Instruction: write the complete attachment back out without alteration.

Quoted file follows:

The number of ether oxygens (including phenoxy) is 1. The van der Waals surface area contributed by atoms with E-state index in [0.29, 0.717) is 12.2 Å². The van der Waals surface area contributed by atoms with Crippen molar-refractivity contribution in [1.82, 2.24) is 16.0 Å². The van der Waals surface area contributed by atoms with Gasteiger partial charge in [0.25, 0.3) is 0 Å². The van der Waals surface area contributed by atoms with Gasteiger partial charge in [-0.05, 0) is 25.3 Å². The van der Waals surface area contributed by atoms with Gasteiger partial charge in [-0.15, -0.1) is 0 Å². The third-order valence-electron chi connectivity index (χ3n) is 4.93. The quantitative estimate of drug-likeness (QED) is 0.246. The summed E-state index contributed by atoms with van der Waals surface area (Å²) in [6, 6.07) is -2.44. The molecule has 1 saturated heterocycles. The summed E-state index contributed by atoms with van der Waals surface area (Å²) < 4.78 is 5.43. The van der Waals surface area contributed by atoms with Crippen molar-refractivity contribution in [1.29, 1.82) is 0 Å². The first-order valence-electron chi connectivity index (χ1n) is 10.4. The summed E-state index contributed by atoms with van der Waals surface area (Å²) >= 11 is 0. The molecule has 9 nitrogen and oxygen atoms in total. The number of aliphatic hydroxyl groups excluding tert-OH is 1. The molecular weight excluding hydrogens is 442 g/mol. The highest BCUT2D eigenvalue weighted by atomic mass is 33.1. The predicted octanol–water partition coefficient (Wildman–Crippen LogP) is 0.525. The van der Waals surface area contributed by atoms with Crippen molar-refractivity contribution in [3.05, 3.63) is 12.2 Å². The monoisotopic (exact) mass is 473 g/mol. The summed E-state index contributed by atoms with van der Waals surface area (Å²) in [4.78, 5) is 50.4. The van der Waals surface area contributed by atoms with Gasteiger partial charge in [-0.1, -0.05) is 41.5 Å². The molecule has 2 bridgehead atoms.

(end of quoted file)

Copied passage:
The number of ether oxygens (including phenoxy) is 1. The van der Waals surface area contributed by atoms with E-state index in [0.29, 0.717) is 12.2 Å². The van der Waals surface area contributed by atoms with Crippen molar-refractivity contribution in [1.82, 2.24) is 16.0 Å². The van der Waals surface area contributed by atoms with Gasteiger partial charge in [0.25, 0.3) is 0 Å². The van der Waals surface area contributed by atoms with Gasteiger partial charge in [-0.05, 0) is 25.3 Å². The van der Waals surface area contributed by atoms with Gasteiger partial charge in [-0.15, -0.1) is 0 Å². The third-order valence-electron chi connectivity index (χ3n) is 4.93. The quantitative estimate of drug-likeness (QED) is 0.246. The summed E-state index contributed by atoms with van der Waals surface area (Å²) in [6, 6.07) is -2.44. The molecule has 1 saturated heterocycles. The summed E-state index contributed by atoms with van der Waals surface area (Å²) < 4.78 is 5.43. The van der Waals surface area contributed by atoms with Crippen molar-refractivity contribution in [1.29, 1.82) is 0 Å². The first-order valence-electron chi connectivity index (χ1n) is 10.4. The summed E-state index contributed by atoms with van der Waals surface area (Å²) >= 11 is 0. The molecule has 9 nitrogen and oxygen atoms in total. The number of aliphatic hydroxyl groups excluding tert-OH is 1. The molecular weight excluding hydrogens is 442 g/mol. The highest BCUT2D eigenvalue weighted by atomic mass is 33.1. The predicted octanol–water partition coefficient (Wildman–Crippen LogP) is 0.525. The van der Waals surface area contributed by atoms with Crippen molar-refractivity contribution in [3.05, 3.63) is 12.2 Å². The monoisotopic (exact) mass is 473 g/mol. The summed E-state index contributed by atoms with van der Waals surface area (Å²) in [4.78, 5) is 50.4. The van der Waals surface area contributed by atoms with Gasteiger partial charge in [-0.1, -0.05) is 41.5 Å². The molecule has 2 bridgehead atoms.